Finding Refuge in Canada: A Syrian Resettlement Story
The Syrian refugee crisis still dominates international headlines as Canada continues to welcome 25,000 from the region. The Department of Political Science presents Finding Refuge in Canada: A Syrian Resettlement Story A UWinnipeg Community Conversation with Canadian Senators Salma Ataullahjan and Jim Munson. The event is on Tuesday, October 24, 2017 at 5:00 pm – 6:30 pm in Room 1L12 (1st floor Lockhart Hall), UWinnipeg. This event is free and is open the the public.
“The event is designed so that Canadian politicians, members of Manitoba’s refugee-serving community, and researchers can discuss the complex issue of refugee re-settlement”, said Dr.Ray Silvius, (political science). “UWinnipeg is well positioned to serve as the hub for such discussions moving forward.”
This ‘conversation’ is in line with the community-based research that Silvius and others are doing on refugee housing and re-settlement in Winnipeg. It is supported by the Manitoba Research Alliance and as part of the Migration in Remote and Rural Areas (MIRRA) network within the Rural Policy Learning Commons. Both initiatives are funded by Social Sciences Humanities Research Council (SSHRC).
Ataullahjan arrived in Canada as a young bride in the early 80s, from Pakistan, and settling in the Greater Toronto Area (GTA). After more than 30 years in the GTA, she has made a lasting impression in the community because of her commitment and dedication to others. A natural consensus builder, Ataullahjan has been actively involved in several organizations, notably The Citizens Foundation, Canadian Pashtun Cultural Association, and South Asian Regional Council of Canada.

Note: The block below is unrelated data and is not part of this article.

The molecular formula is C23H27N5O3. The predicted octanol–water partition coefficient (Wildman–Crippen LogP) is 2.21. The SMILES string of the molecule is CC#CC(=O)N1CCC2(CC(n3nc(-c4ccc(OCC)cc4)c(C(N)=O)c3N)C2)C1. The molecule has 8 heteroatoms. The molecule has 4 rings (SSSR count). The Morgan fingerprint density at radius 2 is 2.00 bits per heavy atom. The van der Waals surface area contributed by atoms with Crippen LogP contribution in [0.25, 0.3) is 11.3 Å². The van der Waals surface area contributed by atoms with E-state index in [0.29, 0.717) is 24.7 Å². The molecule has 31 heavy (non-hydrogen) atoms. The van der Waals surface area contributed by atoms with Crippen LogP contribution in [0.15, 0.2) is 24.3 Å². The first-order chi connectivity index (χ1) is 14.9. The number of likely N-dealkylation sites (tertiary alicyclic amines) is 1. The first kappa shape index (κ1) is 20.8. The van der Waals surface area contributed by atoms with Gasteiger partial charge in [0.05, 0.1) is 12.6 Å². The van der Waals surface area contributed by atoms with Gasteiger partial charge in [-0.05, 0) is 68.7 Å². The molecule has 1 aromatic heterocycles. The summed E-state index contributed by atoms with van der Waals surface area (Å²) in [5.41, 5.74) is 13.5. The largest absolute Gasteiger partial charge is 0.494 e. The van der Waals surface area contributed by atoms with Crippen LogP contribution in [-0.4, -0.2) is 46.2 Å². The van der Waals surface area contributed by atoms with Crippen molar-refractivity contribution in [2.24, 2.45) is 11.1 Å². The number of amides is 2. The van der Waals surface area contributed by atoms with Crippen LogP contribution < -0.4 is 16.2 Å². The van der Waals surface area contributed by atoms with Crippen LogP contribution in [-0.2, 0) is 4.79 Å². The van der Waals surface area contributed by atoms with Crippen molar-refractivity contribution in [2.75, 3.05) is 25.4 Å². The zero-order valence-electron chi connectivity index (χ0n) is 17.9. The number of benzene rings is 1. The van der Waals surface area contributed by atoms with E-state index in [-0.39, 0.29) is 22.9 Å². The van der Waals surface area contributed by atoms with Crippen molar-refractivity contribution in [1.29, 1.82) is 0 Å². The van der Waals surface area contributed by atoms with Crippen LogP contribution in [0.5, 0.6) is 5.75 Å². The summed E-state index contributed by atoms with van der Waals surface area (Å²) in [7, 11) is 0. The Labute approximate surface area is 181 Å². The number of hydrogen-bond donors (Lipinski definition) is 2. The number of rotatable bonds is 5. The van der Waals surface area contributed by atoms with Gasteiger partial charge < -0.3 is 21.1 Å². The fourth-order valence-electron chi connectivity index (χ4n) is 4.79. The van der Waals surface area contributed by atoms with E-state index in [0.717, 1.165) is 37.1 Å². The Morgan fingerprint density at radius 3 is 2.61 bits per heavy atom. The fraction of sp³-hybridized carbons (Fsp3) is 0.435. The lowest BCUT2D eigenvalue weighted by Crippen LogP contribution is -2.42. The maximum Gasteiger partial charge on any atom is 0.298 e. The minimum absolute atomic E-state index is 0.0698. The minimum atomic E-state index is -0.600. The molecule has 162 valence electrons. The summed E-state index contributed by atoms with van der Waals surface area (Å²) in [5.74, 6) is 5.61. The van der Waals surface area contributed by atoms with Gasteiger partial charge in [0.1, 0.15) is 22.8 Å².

Ataullahjan was appointed to the Canadian Senate in the summer of 2010 as a representative for the province of Ontario. As the first Canadian Senator of Pakistani origin, she stands for the ethnic diversity of all Canadians. In the Senate, Ataullahjan is Deputy Chair of the Standing Committee on Human Rights and a member of the Standing Committee on Foreign Affairs and International Trade, as well as the Standing Committee on National Finance.
Munson is best known to Canadians as a trusted journalist and communications advisor. He reported on current affairs for more than thirty years, most notably as a bureau chief and foreign correspondent for CTV News. His reporting touched upon events around the globe – from Belfast to Beijing – including the First Gulf War, the assassination of Indira Gandhi and the Tiananmen Square Massacre. At home, he covered the FLQ crisis in Quebec and later, in Ottawa, every Canadian government and federal election from 1974 onwards. Senator Munson was twice nominated for a Gemini Award in recognition of excellence in journalism.
In 2001, following his career as a reporter, Senator Munson joined the Prime Minister’s Office as a communications advisor and was made Director of Communications the following year. He was called to the Senate on December 10, 2003, to represent the province of Ontario and served as Whip of the Senate Liberal Caucus from 2008 to 2016.
Senator Munson is Chair of the Standing Senate Committee on Human Rights and a vocal advocate for individuals with an autism spectrum disorder. His leadership in Parliament led to the adoption of An Act respecting World Autism Awareness Day and the landmark Senate report Pay Now or Pay Later: Autism Families in Crisis.